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BMJ Case Rep. 2015; 2015: bcr2015212403.
Published online 2015 December 9. doi:  10.1136/bcr-2015-212403
PMCID: PMC4680563
Case Report

Intrauterine death at term in a cocaine user detained under the Mental Health Act

Abstract

We report the case of a 31-year-old woman who presented at 23 weeks gestation following a mixed overdose of medication. She was detained under the Mental Health Act 1983/2007 for ongoing suicidal ideation and heavy cocaine use. She had a normal nuchal scan, and unremarkable anomaly and growth scans at 19, 29, 32 and 34 weeks. At 40 weeks, an ultrasound scan confirmed fetal demise. A macerated male stillborn was delivered by forceps. Women with mental health and substance misuse problems may have reduced awareness of fetal movements, and they may be poor historians or frequent attenders for non-specific symptoms. It is crucial that these factors do not influence the ability of clinicians to thoroughly investigate symptoms and promptly identify obstetric complications.

Background

The relevance of psychiatric and substance misuse problems in pregnancy is increasing. It has been estimated that 1% of pregnant women have a substance misuse problem and a further 1% abuse alcohol.1 It is likely that a much larger cohort of women with substance misuse problems remains unrecognised.

In the UK, in 2010–2012, 16.8% of women who died had a pre-existing mental health problem, and 7.5% had a pre-existing substance misuse problem: a rate of 0.60/100 000 maternities.2 This is higher than the mortality rates for direct obstetric causes such as genital tract sepsis, haemorrhage and preeclampsia.

Among women who had a stillbirth, 4.4% had a pre-existing psychiatric disorder and 2.6% had a substance misuse problem in pregnancy.3 These figures are greater than the maternal prevalence of diabetes, cardiac and renal diseases implicated in stillbirth.

These alarming statistics highlight the importance of identifying women in the antenatal period who are at risk of developing mental health and substance misuse problems. It is crucial that an individualised management plan is then formulated, accurately documented and communicated effectively with all professionals involved in their care.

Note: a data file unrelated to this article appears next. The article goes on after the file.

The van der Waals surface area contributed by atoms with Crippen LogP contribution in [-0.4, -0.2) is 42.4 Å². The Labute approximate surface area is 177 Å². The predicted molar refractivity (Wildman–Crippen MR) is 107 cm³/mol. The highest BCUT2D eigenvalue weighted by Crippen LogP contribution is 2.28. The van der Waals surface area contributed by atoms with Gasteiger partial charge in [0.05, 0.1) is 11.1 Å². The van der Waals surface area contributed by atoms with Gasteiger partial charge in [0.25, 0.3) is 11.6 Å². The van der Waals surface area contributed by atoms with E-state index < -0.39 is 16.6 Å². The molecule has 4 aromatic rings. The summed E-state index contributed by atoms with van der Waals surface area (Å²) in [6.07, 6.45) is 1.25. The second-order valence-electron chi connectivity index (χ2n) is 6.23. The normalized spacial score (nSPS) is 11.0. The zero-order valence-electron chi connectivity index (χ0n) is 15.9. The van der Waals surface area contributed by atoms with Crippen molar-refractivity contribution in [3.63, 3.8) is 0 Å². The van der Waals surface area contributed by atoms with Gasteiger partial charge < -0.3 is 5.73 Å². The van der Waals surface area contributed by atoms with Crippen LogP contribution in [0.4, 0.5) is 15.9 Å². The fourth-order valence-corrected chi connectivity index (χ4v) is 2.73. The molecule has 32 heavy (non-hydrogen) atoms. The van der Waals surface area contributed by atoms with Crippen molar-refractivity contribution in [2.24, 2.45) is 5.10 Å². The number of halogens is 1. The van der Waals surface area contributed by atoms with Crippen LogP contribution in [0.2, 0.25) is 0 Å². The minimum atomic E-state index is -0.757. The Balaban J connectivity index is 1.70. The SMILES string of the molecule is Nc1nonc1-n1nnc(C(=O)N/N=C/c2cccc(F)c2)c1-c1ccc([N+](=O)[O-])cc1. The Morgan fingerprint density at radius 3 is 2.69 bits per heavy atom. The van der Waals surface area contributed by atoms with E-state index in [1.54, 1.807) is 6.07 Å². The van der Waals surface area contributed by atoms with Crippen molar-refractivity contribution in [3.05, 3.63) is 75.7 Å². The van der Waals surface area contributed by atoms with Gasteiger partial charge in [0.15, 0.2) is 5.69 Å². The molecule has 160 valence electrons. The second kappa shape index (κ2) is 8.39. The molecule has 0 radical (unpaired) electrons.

In this brief report, we describe the case of a woman with long-standing psychiatric problems who unexpectedly had an intrauterine death at 40 weeks gestation, following an admission under the Mental Health Act. In a retrospective analysis of her medical documentation, we discuss the implications of psychiatric risk factors in her pregnancy and suggest some important learning points.

Case presentation

A 31-year-old woman at 23 weeks gestation presented to accident and emergency, following a mixed overdose of medication, which she took in response to a voice instructing her to end her life.

She described feeling depressed and expressed ongoing suicidal ideation.

This was known to be her eighth pregnancy, with six recorded medical terminations and an emergency caesarean section in 2004, for failure to progress, following an otherwise uncomplicated pregnancy, where she gave birth to a live baby boy who she has since been allowed to visit under supervision only.

Her complex psychiatric background included multiple admissions under the Mental Health Act for medication overdoses, deliberate self-harm and depression with psychotic features. She admitted to using cocaine regularly for the past decade, including throughout her pregnancies. She was clinically obese (body mass index 36 kg/m2). She was hepatitis B, cytomegalovirus and HIV negative at booking, as well as rubella immune.

At her midwifery booking appointment at 9 weeks gestation, she denied smoking but reported ongoing cocaine use. On this occasion, the risks and benefits of vaginal birth and repeat caesarean section were discussed and she was deemed to have capacity to make this decision herself. Unfortunately, she was not in contact with any immediate family members and she chose not to share information regarding her pregnancy with any relatives. Her partner, the father of her unborn child, was also a psychiatric inpatient and was admitted in another hospital under a forensic section of the Mental Health Act. Because of this, his involvement in the decision-making surrounding the pregnancy was extremely limited.

After careful discussion with the obstetric team, our patient was planned to have a vaginal birth after having had a caesarean section, and was planned to have induction of labour at 40 weeks gestation if she had not yet gone into labour. A referral to a specialist perinatal mental health team was made. Throughout her pregnancy, she continued to use propranolol 50–150 mg daily for severe migraines, sertraline 200 mg daily for depression, quetiapine 100 mg daily for mood stabilisation, as well as Zopiclone and Promethazine, as required.

Her dating scan at 13+1/40 was unremarkable, and a combined test showed that she was low risk for trisomy 13, 18 and 21. She did not attend her antenatal clinic appointments, which had been booked for her at 20/40 and at 22/40.